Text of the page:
I knew Aunt Mina from occasional visits to her home and her visits to my grandparents' home. She seemed a stern aunt when I was a child in the middle of the last century. She was a precise, accurate, children-should-be-seen-and-not-heard, and children-should-speak-when-spoken-to kind of aunt. My mom's sister recalls that Aunt Mina had an excellent memory (could recite the alphabet backward, could name and give dates for relatives and ancestors' births and deaths), and could sew practically anything. Mina married George K. Harris in 1910. They had five children before George died of scarlet fever on December 15, 1926. She carried on alone, working from home, providing for her family, and raising her children to adulthood. Her stern, non-nonsense demeanor was, perhaps, both a sign of the times and necessitated by being a widow with five children earning an income in the early part of the 20th century.
Aunt Mina was born on January 26, 1885, and died on March 14, 1986. Aunt Mina's memory never failed her.
However, there had been enough contact for my father to receive help from Brendice and her husband after he left home. Brendice's husband, Ray, helped my father get a job and I understand that Dad lived with them for a short while. We visited Brendice and her family occasionally during my childhood years. She also seemed a no-nonsense kind of person.
Brendice was born on October 9, 1895, and died on March 3, 1996.
When I think of these two aunts, born ten years apart in the late 1800s, I can't help but think about the changes they saw in the world around them during their lifetimes. Riding in horse-pulled buggies and railroad cars was probably the norm when they were young. Kitchen duties may have involved baking bread in wood-burning stoves, hauling water from a well outside the door, and, of course, doing dishes by hand. By the time they died, people were speeding along the interstates in air-conditioned automobiles or flying to their destinations. Store-bought bread was the norm, as was indoor plumbing and dishwashers. How times change over 100 years.
Just for fun I compiled a list of some inventions they saw during their lifetimes. Invention dates do not indicate that the inventions were in use or available at reasonable prices. It often took years for inventions to filter into common use.
Work Around the Home
Gasoline-powered vacuum cleaner, 1899
Electric vacuum cleaner, 1901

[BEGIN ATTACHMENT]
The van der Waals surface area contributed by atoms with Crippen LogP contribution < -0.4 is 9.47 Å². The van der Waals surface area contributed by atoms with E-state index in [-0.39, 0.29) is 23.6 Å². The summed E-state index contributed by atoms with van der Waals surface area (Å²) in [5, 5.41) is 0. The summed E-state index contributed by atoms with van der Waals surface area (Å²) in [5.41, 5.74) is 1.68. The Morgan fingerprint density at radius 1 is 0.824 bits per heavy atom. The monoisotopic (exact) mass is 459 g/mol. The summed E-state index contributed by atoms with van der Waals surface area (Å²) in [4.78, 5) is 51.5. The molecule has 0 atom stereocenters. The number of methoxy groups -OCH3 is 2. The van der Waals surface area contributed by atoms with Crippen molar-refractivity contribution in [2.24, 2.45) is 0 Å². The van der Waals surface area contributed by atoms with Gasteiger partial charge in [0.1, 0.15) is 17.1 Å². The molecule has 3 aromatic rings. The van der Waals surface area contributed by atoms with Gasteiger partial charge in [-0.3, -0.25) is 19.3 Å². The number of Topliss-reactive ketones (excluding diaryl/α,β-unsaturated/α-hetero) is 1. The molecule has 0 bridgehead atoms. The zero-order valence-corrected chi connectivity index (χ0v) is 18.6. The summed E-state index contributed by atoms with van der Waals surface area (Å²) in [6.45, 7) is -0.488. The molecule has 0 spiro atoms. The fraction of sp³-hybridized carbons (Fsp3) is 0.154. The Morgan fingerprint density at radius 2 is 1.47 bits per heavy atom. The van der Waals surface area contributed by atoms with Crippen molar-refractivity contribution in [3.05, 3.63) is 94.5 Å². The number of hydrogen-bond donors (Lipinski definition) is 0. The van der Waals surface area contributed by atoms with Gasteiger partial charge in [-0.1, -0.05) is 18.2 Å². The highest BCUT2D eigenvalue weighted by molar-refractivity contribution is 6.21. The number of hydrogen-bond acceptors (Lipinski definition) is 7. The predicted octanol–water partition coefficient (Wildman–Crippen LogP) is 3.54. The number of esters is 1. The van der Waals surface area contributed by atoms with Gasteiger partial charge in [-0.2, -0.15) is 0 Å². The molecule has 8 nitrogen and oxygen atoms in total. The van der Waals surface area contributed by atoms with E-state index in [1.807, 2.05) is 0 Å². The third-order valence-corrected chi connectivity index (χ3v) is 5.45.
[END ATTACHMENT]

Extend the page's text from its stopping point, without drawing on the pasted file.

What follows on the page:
Electric washing machine, 1906
Upright vacuum cleaner, 1907
Microwave oven, 1947
Cotton candy, 1897
Frozen food, 1924
Fast food (McDonald's, White Castle, Wendy's, etc.), 1950s
World Wide Web, 1989
Camera simple, all-purpose, fixed-focus camera, 1888
Motion pictures, 1893
Radio (first practical system of wireless telegraphy), 1895
Tape recorder (magnetic steel tape), 1899
Radio, first long-distance telegraphic radio signal sent across the Atlantic, 1901
Crayola Crayons, 1903
Radio, regenerative circuit, allowing long-distance sound reception, 1912
Motion pictures with sound, 1926
Television, first all-electric television image, 1927
FM Radio, 1933
Kodachrome commercial photographic film with three emulsion layers, 1935
Polaroid Land camera, 1948
Color television, 1951, 1953
Compact disk, 1972
VCR and VHS home videotape systems, 1975
Automobile, various kinds, 1885-1892
Tank, military, 1914
Car radio, 1929
Helicopter, double rotor, 1936
Jet propulsion engine, 1936
Helicopter, single rotor, 1939
Jet propulsion aircraft, 1939
Seat belts in cars, 1962
Office Supplies and Equipment
Ball point pen for marking on rough surfaces, 1888
Paper clip, 1899-1901
"Scotch" tape, 1929
Ball point pen for handwriting, 1944
Electronic mail, 1972
Medicine, Health, and Personal Care
Safety razor successfully marketed, 1901
Insulin first isolated, 1921
Discovery of penicillin, the first modern antibiotic, 1928
Electric razor, 1928, 1931
Sulfa drugs for antibacterial activity, 1935
Measles vaccine, 1953
Polio vaccine, 1952; safe oral live-virus vaccine, 1954; officially approved, 1955
Heart, temporary artificial, 1957
Pacemaker (internal), 1957
Heart implanted in human, permanent artificial, 1982
Air conditioning, 1911
Aerosol can, 1926
Bar codes, 1970
Personal computer, 1976
First man in flight
World War I
World War II
Man on the moon, 1969
Revolving door, 1888
Electric motor with alternating current, 1892
Bakelite, first completely synthetic plastic, 1910
Radar (first practical radar-radio detection and ranging), 1934-1935
In the case of these aunts I suppose the most life-changing inventions/discoveries would have been the ones they used regularly in the home, such as electric vacuums, washers, dryers, fans, etc.; for transportation, especially automobiles; and in the areas of health care, vaccines, and medications to control pain, infection, and improve health in general.
If I should happen to live 100 years I wonder what the list my descendants would compile might look like. One hundred years seems like a very long time.
Copyright ©2016 Nancy Messier. All Rights Reserved.